While smartphone manufacturing has picked up in India over the past few years, the country is still dependent on China to a large extent for supplies of components.
“There will be impact to new devices to be launched in the first half which have facilities in China, as factories will not function properly. Components sourced from China will also be impacted as all factories will resume operation slowly and cautiously,” said Peter Richardson,
“So the negative impact from the supply chain side will last until end of Q2 minimum,” Richardson said.
“Overall we think Q1 and Q2 will show negative growth both globally and in PRC (China) before rebounding,” Richardson said.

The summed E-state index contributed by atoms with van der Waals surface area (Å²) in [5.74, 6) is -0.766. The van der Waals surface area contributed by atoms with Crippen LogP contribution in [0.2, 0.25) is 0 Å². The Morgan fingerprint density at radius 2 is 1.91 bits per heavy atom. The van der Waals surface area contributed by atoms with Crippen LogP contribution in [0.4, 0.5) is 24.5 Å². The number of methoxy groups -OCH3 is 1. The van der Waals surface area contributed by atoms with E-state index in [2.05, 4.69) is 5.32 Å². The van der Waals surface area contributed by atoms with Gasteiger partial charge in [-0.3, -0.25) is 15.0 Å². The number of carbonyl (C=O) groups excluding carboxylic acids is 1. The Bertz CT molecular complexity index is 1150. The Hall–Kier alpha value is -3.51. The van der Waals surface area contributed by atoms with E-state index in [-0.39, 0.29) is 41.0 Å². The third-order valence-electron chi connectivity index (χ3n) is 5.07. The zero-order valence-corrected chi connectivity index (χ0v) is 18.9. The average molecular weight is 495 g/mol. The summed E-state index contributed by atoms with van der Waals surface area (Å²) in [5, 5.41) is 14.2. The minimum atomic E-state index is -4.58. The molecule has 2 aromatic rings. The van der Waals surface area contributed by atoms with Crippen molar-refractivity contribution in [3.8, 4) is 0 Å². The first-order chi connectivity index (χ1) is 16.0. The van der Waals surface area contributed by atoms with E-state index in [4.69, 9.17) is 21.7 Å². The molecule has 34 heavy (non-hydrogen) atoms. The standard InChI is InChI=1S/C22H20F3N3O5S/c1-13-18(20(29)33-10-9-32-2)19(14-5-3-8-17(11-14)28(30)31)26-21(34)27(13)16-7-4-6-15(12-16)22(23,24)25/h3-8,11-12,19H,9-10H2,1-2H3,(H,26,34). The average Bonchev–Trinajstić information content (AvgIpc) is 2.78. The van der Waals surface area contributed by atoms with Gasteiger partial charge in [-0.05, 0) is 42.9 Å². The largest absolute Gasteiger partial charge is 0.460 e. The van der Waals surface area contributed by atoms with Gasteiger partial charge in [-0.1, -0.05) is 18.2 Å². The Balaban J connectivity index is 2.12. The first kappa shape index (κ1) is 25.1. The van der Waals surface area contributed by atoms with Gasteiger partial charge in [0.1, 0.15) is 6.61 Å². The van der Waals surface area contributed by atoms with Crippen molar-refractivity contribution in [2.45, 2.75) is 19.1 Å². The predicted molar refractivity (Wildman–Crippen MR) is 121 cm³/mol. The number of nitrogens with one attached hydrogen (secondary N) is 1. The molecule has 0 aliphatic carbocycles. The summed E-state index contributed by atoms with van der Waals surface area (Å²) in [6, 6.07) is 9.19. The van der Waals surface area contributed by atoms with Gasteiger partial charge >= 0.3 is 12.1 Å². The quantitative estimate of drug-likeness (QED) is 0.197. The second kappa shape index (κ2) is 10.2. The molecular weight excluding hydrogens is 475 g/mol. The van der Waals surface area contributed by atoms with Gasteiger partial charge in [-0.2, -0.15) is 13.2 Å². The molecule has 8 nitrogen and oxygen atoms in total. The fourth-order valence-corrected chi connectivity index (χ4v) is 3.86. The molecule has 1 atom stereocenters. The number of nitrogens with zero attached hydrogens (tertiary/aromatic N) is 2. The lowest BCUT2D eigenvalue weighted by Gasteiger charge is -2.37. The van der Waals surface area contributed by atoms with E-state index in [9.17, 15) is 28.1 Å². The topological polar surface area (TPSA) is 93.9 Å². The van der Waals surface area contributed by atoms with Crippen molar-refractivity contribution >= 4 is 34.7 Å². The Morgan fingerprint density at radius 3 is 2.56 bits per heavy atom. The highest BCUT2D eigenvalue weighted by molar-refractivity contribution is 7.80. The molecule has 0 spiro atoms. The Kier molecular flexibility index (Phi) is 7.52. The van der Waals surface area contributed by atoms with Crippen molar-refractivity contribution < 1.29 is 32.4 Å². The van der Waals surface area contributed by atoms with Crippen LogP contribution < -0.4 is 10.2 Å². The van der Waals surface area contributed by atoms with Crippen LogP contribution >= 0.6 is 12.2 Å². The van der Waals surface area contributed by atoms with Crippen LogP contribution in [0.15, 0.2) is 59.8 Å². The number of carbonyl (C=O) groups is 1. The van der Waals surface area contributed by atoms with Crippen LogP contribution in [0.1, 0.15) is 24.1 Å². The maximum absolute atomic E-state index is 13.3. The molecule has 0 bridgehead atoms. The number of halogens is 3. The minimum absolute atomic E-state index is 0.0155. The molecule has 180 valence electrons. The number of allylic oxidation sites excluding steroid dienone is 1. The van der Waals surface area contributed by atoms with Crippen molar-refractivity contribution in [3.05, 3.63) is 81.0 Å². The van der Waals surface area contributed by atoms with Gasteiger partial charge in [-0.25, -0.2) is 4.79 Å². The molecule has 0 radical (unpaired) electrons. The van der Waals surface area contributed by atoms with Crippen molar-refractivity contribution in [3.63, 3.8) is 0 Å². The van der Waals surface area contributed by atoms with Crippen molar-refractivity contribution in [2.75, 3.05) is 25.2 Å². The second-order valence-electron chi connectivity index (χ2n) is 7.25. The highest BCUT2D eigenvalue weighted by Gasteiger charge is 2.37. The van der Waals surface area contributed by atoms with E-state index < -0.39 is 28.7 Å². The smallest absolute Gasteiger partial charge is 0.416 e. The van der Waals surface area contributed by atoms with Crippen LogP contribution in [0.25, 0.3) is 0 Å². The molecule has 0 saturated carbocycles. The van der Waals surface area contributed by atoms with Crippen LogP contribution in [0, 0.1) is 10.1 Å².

According to Counterpoint’s projections, global smartphone sales in the first quarter of this year will also go down seven per cent compared to the same period last year.
“This is our base case scenario. The downside risks are increasing daily and we will likely revisit this forecast based on emerging information over the next days and weeks,” Richardson said.
Smartphone sales in China may see a 30 per cent drop during the lockdown period which is likely to last through the end of March.
“Some offline retailers are saying they have experienced a 50 per cent drop in sales during the late January period. However there is some sales offset by an increase in online sales,” Richardson said.